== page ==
May 7, 2021
Bhava is the energy that powers mindsets, existences, and rebirths. That energy is produced in the “upādāna paccayā bhava” step in Paṭicca Samuppāda (PS). That is also where we cultivate “bad gati” to attach to various sensory inputs. That is the process we need to control to gradually reduce taṇhā to attain Nibbāna with Ānāpānasati and Satipaṭṭhāna meditations.
Sensory Trigger Is “salāyatana paccayā phassō” step in PS
1. In the past two posts (“Loka Sutta – Origin and Cessation of the World” and “Dukkha Samudaya Starts With Samphassa-Jā-Vedanā“), we discussed the fact that it is an ārammaṇa through one of the 6 “sense doors” that triggers PS processes. The Pāli verse that describes such a trigger is, “cakkhuñca paṭicca rūpe ca uppajjati cakkhuviññāṇaṁ..” Let us call this “trigger description 1.”
- We did not specifically say it, but it is easy to see that this is the same thing that happens at the “salāyatana paccayā phassō” step in the “moment-to-moment PS” or the “Idapaccayatā PS.” See, “Idappaccayātā Paṭicca Samuppāda.” Let us call this “trigger description 2.”
- In “trigger description 1” we have the first few steps of “cakkhuñca paṭicca rūpe ca uppajjati cakkhuviññāṇaṁ, tiṇṇaṁ saṅgati phasso, phassa paccayā vedanā; vedanā paccayā taṇhā.”
- In “trigger description 2” the corresponding steps are, “salāyatana paccayā phassō, phassa paccayā vēdanā, vēdanā paccayā taṇhā,”
- The two processes highlighted in blue are the same. That becomes clear when we see that salāyatana (all “āyatana“) takes into account “contact with defiled gati” or “saṅ phassa” or “samphassa.”
- Please make sure you understand that point by reading the recent previous posts in “Concepts of Upādāna and Upādānakkhandha.”
- By the way, there are many suttās that discuss “trigger description 1” and “trigger description 2.” See “315 results for tiṇṇaṁ saṅgati” and “738 results for paṭicca AND uppajjati.”
Samphassa Is Already Included in “Salāyatana Paccayā Phassō” Step in PS
2. The above key point is also explained in “Paṭiccasamuppāda vibhaṅga” in one of the original commentaries: “Tattha katamo saḷāyatana paccayā phasso? Cakkhusamphasso sotasamphasso ghānasamphasso jivhāsamphasso kāyasamphasso manosamphasso—ayaṁ vuccati “saḷāyatana paccayā phasso.”
Translation: “What is saḷāyatana paccayā phasso? It is cakkhusamphasso sotasamphasso ghānasamphasso jivhāsamphasso kāyasamphasso manosamphasso.”
Thus, contact with an “āyatana” MEANS a “defiled contact.” An Arahant DOES NOT have six āyatana (cakkhayatana and so on). Instead, an Arahant has six indriya (cakkhu indirya and so on.) Thus an Arahant can see, hear, etc. But his mind will not make contact with “saṅ gati” because “saṅ gati” are absent. That means the step “tiṇṇaṁ saṅgati phasso” will not occur as we discussed in the previous two posts.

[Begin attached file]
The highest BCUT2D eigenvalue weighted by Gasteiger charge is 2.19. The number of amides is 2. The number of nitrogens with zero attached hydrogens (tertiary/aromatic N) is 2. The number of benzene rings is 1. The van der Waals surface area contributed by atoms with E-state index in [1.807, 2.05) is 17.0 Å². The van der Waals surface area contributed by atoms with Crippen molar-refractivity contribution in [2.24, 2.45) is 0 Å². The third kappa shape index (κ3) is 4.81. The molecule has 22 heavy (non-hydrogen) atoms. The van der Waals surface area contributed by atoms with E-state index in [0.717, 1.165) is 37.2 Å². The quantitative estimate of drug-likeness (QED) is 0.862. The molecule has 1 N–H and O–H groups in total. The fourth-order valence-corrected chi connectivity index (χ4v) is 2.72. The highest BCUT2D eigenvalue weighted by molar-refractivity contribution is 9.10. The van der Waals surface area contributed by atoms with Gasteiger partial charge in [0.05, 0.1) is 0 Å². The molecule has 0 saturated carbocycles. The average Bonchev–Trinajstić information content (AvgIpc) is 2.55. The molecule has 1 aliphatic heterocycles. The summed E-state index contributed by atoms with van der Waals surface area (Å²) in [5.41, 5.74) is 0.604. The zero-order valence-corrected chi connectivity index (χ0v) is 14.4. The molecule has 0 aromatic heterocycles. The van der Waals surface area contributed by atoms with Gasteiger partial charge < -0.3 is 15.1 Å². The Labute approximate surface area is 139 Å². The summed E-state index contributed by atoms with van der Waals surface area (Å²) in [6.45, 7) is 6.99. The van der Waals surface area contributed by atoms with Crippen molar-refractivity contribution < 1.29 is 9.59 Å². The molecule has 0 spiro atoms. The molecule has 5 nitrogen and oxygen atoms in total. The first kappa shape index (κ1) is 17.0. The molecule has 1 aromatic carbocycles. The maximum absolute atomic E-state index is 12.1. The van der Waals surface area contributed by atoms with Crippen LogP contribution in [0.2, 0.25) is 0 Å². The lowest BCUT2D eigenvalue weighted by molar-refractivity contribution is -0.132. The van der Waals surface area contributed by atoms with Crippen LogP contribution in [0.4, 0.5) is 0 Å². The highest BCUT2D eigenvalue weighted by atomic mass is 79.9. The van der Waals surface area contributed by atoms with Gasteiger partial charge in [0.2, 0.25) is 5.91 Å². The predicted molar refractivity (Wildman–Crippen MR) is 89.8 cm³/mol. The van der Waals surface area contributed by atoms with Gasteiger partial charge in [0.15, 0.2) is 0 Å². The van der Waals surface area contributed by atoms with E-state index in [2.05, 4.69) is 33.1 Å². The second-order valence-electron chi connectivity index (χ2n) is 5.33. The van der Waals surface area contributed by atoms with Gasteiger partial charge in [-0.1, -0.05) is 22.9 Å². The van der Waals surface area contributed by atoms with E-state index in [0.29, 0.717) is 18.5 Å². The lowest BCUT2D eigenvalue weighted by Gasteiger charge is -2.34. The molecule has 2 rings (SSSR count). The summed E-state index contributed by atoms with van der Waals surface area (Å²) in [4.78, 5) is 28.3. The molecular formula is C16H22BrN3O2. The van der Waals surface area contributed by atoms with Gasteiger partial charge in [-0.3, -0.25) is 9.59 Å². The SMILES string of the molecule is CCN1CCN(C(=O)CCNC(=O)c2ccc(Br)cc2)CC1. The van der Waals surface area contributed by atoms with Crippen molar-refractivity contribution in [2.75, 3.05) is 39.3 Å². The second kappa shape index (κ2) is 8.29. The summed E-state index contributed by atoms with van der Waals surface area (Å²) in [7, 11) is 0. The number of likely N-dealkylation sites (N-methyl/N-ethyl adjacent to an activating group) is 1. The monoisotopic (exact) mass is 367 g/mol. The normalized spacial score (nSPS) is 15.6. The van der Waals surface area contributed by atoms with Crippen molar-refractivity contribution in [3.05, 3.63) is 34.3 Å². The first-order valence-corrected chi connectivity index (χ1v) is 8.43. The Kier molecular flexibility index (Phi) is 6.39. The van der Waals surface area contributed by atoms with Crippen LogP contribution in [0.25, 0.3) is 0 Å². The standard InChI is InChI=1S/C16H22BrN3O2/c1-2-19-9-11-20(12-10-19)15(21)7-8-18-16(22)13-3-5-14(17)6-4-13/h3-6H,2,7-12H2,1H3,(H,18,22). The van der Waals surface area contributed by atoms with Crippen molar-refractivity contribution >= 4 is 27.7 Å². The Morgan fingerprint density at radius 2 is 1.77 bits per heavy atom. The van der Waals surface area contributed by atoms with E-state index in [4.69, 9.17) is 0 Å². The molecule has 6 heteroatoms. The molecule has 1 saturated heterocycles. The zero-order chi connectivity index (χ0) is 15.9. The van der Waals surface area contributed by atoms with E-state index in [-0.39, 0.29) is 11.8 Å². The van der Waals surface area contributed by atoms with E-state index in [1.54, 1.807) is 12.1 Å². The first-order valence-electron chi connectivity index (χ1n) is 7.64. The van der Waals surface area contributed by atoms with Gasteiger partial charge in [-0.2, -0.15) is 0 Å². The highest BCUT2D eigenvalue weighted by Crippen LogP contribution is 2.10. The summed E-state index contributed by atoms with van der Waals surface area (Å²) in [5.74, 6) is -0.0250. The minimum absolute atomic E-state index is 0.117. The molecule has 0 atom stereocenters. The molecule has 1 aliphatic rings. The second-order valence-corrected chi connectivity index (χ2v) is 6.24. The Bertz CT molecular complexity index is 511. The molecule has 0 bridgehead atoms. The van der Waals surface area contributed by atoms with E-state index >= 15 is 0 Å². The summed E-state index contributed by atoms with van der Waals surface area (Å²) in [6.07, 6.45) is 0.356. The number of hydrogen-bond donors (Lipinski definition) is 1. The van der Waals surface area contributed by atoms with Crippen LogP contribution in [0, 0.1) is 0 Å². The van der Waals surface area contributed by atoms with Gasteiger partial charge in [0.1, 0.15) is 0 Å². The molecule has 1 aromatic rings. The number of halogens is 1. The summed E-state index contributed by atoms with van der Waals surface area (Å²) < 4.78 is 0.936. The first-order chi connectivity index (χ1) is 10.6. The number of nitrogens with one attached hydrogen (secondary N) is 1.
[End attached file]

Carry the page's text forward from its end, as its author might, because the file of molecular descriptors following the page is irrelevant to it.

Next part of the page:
- As I explained in the post, “Sutta Interpretation – Uddēsa, Niddēsa, Paṭiniddēsa,” a fundamental concept is first stated succinctly (“uddēsa” or “utterance.”) That is the version of PS in most suttās where the 11 steps are briefly stated.
- Then a “niddēsa” is a “brief explanation” that can be found in the commentaries (the above verse is a good example. Of course, one should rely on the three original commentaries and NOT on more recent commentaries like Visudhimagga; see the above post.
- Then the concept needs to be explained in detail with examples (“paṭiniddēsa”). My explanation of “samphassa” in the post “Dukkha Samudaya Starts With Samphassa-Jā-Vedanā” is an example of that.
Importance of the “Upadana Paccaya Bhava” Step
3. In other words, we start acting with avijjā ONLY IF we get attached to a sensory event (also called ārammaṇa.)
- Attachment (taṇhā) to an ārammaṇa directly leads to “taṇhā paccayā upādāna” and “upādāna paccayā bhava” steps.
- It is at the “upādāna paccayā bhava” step that we start acting with avijjā via “avijjā paccayā saṅkhāra.” That is when we start generating “kammic energy” for a corresponding existence (bhava.) That “kammic energy seed” can germinate in the future and give rise to a corresponding birth (jāti.) Each jāti ends up in old age, disease, and death.
- (Note that the term “jāti” could also mean a “temporary birth” DURING a lifetime. For example, someone can get drunk and be “born” in a “drunken state” for a few hours.)